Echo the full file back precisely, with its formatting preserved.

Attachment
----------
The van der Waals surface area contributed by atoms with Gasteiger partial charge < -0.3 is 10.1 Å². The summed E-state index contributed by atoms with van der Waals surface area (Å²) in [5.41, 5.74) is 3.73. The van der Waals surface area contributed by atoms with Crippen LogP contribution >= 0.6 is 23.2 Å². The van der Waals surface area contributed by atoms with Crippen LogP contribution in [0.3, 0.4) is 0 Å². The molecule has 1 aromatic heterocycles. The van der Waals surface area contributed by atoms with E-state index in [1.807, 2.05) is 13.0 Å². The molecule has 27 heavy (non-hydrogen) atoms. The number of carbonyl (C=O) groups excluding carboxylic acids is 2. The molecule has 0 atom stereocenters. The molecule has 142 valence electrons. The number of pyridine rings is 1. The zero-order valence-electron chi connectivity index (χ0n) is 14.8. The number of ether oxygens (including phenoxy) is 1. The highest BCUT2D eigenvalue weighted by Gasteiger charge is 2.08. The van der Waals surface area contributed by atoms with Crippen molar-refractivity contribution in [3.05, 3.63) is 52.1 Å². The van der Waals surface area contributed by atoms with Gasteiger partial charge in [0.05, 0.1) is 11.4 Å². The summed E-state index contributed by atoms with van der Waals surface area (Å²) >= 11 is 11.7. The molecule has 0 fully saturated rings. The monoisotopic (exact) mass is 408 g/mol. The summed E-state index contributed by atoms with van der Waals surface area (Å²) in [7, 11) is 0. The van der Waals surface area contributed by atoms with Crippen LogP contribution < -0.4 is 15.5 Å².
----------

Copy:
The van der Waals surface area contributed by atoms with Gasteiger partial charge < -0.3 is 10.1 Å². The summed E-state index contributed by atoms with van der Waals surface area (Å²) in [5.41, 5.74) is 3.73. The van der Waals surface area contributed by atoms with Crippen LogP contribution >= 0.6 is 23.2 Å². The van der Waals surface area contributed by atoms with Crippen LogP contribution in [0.3, 0.4) is 0 Å². The molecule has 1 aromatic heterocycles. The van der Waals surface area contributed by atoms with E-state index in [1.807, 2.05) is 13.0 Å². The molecule has 27 heavy (non-hydrogen) atoms. The number of carbonyl (C=O) groups excluding carboxylic acids is 2. The molecule has 0 atom stereocenters. The molecule has 142 valence electrons. The number of pyridine rings is 1. The zero-order valence-electron chi connectivity index (χ0n) is 14.8. The number of ether oxygens (including phenoxy) is 1. The highest BCUT2D eigenvalue weighted by Gasteiger charge is 2.08. The van der Waals surface area contributed by atoms with Crippen molar-refractivity contribution in [3.05, 3.63) is 52.1 Å². The van der Waals surface area contributed by atoms with Gasteiger partial charge in [0.05, 0.1) is 11.4 Å². The summed E-state index contributed by atoms with van der Waals surface area (Å²) >= 11 is 11.7. The molecule has 0 fully saturated rings. The monoisotopic (exact) mass is 408 g/mol. The summed E-state index contributed by atoms with van der Waals surface area (Å²) in [7, 11) is 0. The van der Waals surface area contributed by atoms with Crippen LogP contribution < -0.4 is 15.5 Å².